How do I Teach My Child Good Money Habits?
Saturday 21st August 2021
I like to think I am good with money so I really want to pass on my knowledge to our daughter. It is my aim to ensure that she is financially literate!
Recently I have heard Will Rainey, Founder of Blue Tree Savings speak on The Meaningful Money Podcast with Pete Matthew (excellent as always!), I have also read the recent publication of ‘Your Money Matters’, a financial education textbook from Young Money, it’s an excellent resource which I know many teachers and students will find most helpful. Plus, a dear friend has also given an online edition of ‘Foundations in Personal Finance’ from Ramsey Solutions for us to work through together. It’s so good to have so many excellent resources at our fingertips to really promote financial wellbeing to our children.
I was brought up in a home where money wasn’t talked about, and it was adult only discussion. Like many people, no one taught me about money, and I found out everything by myself. Thank goodness for books, podcasts, and the internet where there is so much quality information out there. It certainly has changed our family tree.
In our house money is talked about often. We talk about the budget and the consequences of not following the plan. We listen to podcasts when washing up or in the car. We love the Dave Ramsey’s phase, “Dumber than a rock,” and we use it often!
The Three Jars
Many people recommend the ‘Three Jars’ approach when teaching your children about money. Our 12-year-old daughter has three glass jars: spending, saving, and giving away. We give our daughter the choice of where to put her weekly pocket money.
Our daughter is aware of savings for both long- and short-term goals. Her current ‘Savings’ jar is for our family holiday to Disneyworld Florida. We were supposed to go in 2020 but a little thing called COVID postponed our plans, and we are now hoping to go in 2022. She still faithfully places money in this jar almost every week.
Regarding long term goals, she has two savings account that she cannot access until she is 18 years old. She is aware of both and knows that we are working hard to save for her university fees. I have just finished a great book ‘Debt Free Degree’ by Anthony O’Neal, a must read for all parents!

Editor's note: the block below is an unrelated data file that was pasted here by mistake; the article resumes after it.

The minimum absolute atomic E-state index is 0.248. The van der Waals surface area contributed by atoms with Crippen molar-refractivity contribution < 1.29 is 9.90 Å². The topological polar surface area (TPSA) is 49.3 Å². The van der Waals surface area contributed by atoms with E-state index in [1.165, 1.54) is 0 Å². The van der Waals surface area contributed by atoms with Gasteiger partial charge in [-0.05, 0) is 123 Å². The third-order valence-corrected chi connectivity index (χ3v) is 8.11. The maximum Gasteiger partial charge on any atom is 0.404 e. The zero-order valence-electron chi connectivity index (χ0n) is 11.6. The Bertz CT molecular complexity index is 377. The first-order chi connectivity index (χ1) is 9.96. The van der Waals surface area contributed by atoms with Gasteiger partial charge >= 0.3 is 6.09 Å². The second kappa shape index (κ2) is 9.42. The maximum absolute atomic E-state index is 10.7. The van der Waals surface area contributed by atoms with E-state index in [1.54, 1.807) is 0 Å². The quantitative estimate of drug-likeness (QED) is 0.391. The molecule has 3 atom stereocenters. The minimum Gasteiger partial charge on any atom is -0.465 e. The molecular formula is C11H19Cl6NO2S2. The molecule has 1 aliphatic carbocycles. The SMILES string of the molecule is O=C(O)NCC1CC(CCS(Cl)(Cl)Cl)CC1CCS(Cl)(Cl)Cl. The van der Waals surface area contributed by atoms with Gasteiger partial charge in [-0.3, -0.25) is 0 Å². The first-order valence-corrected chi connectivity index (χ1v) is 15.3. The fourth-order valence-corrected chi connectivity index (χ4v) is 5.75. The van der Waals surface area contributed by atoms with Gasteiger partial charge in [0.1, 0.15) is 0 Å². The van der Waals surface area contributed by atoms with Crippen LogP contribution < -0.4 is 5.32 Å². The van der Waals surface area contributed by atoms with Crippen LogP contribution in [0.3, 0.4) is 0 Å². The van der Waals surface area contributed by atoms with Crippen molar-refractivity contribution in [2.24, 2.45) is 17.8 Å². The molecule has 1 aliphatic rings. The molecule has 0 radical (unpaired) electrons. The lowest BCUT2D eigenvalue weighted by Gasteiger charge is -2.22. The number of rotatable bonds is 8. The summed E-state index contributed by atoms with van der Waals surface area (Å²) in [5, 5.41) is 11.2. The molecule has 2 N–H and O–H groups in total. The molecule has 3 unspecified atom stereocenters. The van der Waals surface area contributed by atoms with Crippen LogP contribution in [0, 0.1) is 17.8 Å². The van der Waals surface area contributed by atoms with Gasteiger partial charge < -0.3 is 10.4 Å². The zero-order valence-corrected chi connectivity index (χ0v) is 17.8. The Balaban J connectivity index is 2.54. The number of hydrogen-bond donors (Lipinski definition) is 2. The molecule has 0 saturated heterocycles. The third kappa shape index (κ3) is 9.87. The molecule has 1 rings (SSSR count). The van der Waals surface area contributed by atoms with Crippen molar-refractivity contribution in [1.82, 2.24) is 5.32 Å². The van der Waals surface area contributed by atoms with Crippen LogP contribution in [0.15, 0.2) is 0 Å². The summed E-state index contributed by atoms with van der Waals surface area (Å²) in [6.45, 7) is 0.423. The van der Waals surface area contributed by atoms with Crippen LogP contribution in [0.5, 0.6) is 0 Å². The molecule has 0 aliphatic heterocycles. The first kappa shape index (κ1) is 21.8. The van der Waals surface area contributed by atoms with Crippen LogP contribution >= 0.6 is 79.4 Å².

Our daughter puts a little bit of money in her ‘Spending Jar’ but I have noticed that when we go to the shops, she has ‘forgotten’ to transfer the money into her purse. Recently I have taken her purse (with her spending money in it), so that when she says, “Oh I forgot my purse,” I can gladly hand over the money to her. She used to believe that if she left her money at home then she could spend my money! Next time, I will forget her money and see how she likes it when she doesn’t have any money to spend!
Unfortunately, the three jars system hasn’t gone as we had hoped. All her money is either in the ‘Save’ or ‘Spend’ jar. The ‘Giving’ jar is completely empty! This is not what is supposed to happen! When you read other blogs on the internet, children are filling all three jars!
We really like to promote the giving away as this is always top of our budget and therefore comes first after pay day. Our daughter is aware of this. We talk about it often as a family. Should we be giving more? Can we give more? We often discuss ways that we are going to bless others when we are fortunate enough to do so. Giving is a topic that we talk about, and I don’t want to force her to give, I guess I need to be patient and wait for her to develop her ‘Giving’ gene in her own time.
In summary, I can see how The Three Jars develops a system to talk to our children about money. I can see that it can be a great tool to have more money conversations with your children and family and this is never a bad thing.
If you would like to share how you develop good money habits in your family, then please do leave a comment below!
Thanks, and God bless,